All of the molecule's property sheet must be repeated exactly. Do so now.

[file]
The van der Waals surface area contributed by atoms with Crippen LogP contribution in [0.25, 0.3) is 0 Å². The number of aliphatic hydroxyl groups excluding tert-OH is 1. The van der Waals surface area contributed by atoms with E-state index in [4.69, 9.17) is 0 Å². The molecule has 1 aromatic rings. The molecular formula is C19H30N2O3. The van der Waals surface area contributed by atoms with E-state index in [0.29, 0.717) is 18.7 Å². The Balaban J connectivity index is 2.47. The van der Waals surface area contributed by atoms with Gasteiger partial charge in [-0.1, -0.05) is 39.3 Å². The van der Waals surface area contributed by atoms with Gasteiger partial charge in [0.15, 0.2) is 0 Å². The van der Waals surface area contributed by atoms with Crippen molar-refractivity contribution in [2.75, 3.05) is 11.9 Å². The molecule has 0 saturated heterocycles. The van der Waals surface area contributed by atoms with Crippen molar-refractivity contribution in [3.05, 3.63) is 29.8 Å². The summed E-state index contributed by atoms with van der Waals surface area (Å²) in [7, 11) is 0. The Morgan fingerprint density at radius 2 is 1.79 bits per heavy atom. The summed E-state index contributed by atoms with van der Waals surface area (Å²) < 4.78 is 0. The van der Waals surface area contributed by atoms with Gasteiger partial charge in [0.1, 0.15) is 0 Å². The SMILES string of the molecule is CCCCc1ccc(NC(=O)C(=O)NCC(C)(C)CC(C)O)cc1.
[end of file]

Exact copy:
The van der Waals surface area contributed by atoms with Crippen LogP contribution in [0.25, 0.3) is 0 Å². The number of aliphatic hydroxyl groups excluding tert-OH is 1. The van der Waals surface area contributed by atoms with E-state index in [4.69, 9.17) is 0 Å². The molecule has 1 aromatic rings. The molecular formula is C19H30N2O3. The van der Waals surface area contributed by atoms with E-state index in [0.29, 0.717) is 18.7 Å². The Balaban J connectivity index is 2.47. The van der Waals surface area contributed by atoms with Gasteiger partial charge in [-0.1, -0.05) is 39.3 Å². The van der Waals surface area contributed by atoms with Gasteiger partial charge in [0.15, 0.2) is 0 Å². The van der Waals surface area contributed by atoms with Crippen molar-refractivity contribution in [2.75, 3.05) is 11.9 Å². The molecule has 0 saturated heterocycles. The van der Waals surface area contributed by atoms with Crippen molar-refractivity contribution in [3.05, 3.63) is 29.8 Å². The summed E-state index contributed by atoms with van der Waals surface area (Å²) in [7, 11) is 0. The Morgan fingerprint density at radius 2 is 1.79 bits per heavy atom. The summed E-state index contributed by atoms with van der Waals surface area (Å²) < 4.78 is 0. The van der Waals surface area contributed by atoms with Gasteiger partial charge in [0.1, 0.15) is 0 Å². The SMILES string of the molecule is CCCCc1ccc(NC(=O)C(=O)NCC(C)(C)CC(C)O)cc1.